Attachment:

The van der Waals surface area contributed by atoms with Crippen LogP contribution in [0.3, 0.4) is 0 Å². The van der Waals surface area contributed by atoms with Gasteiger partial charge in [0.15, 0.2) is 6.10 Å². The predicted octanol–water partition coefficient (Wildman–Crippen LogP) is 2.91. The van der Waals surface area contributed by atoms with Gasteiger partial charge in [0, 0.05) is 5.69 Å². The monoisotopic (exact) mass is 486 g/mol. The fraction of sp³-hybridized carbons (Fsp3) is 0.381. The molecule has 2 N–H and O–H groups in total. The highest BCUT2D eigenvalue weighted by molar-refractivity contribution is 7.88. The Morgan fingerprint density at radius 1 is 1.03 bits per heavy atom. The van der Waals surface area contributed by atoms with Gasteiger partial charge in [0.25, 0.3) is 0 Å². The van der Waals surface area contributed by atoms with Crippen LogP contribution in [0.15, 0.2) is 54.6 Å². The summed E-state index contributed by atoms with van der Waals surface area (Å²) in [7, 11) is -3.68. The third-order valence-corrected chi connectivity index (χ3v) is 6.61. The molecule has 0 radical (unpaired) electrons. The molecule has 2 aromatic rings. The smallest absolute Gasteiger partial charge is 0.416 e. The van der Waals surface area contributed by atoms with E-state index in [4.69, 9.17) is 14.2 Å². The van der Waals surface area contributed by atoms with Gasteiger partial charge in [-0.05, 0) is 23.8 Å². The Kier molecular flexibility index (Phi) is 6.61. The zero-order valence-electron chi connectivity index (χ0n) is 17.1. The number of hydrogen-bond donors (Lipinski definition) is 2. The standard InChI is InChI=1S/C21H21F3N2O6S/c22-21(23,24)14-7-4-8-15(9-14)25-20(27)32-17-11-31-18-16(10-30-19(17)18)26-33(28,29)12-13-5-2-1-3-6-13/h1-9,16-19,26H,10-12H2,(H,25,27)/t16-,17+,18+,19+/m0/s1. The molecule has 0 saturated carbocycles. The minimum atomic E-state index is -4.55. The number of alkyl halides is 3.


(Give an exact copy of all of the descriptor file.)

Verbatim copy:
The van der Waals surface area contributed by atoms with Crippen LogP contribution in [0.3, 0.4) is 0 Å². The van der Waals surface area contributed by atoms with Gasteiger partial charge in [0.15, 0.2) is 6.10 Å². The predicted octanol–water partition coefficient (Wildman–Crippen LogP) is 2.91. The van der Waals surface area contributed by atoms with Gasteiger partial charge in [0, 0.05) is 5.69 Å². The monoisotopic (exact) mass is 486 g/mol. The fraction of sp³-hybridized carbons (Fsp3) is 0.381. The molecule has 2 N–H and O–H groups in total. The highest BCUT2D eigenvalue weighted by molar-refractivity contribution is 7.88. The Morgan fingerprint density at radius 1 is 1.03 bits per heavy atom. The van der Waals surface area contributed by atoms with Gasteiger partial charge in [0.25, 0.3) is 0 Å². The van der Waals surface area contributed by atoms with Crippen LogP contribution in [0.15, 0.2) is 54.6 Å². The summed E-state index contributed by atoms with van der Waals surface area (Å²) in [7, 11) is -3.68. The third-order valence-corrected chi connectivity index (χ3v) is 6.61. The molecule has 0 radical (unpaired) electrons. The molecule has 2 aromatic rings. The smallest absolute Gasteiger partial charge is 0.416 e. The van der Waals surface area contributed by atoms with E-state index in [4.69, 9.17) is 14.2 Å². The van der Waals surface area contributed by atoms with Gasteiger partial charge in [-0.05, 0) is 23.8 Å². The Kier molecular flexibility index (Phi) is 6.61. The zero-order valence-electron chi connectivity index (χ0n) is 17.1. The number of hydrogen-bond donors (Lipinski definition) is 2. The standard InChI is InChI=1S/C21H21F3N2O6S/c22-21(23,24)14-7-4-8-15(9-14)25-20(27)32-17-11-31-18-16(10-30-19(17)18)26-33(28,29)12-13-5-2-1-3-6-13/h1-9,16-19,26H,10-12H2,(H,25,27)/t16-,17+,18+,19+/m0/s1. The molecule has 0 saturated carbocycles. The minimum atomic E-state index is -4.55. The number of alkyl halides is 3.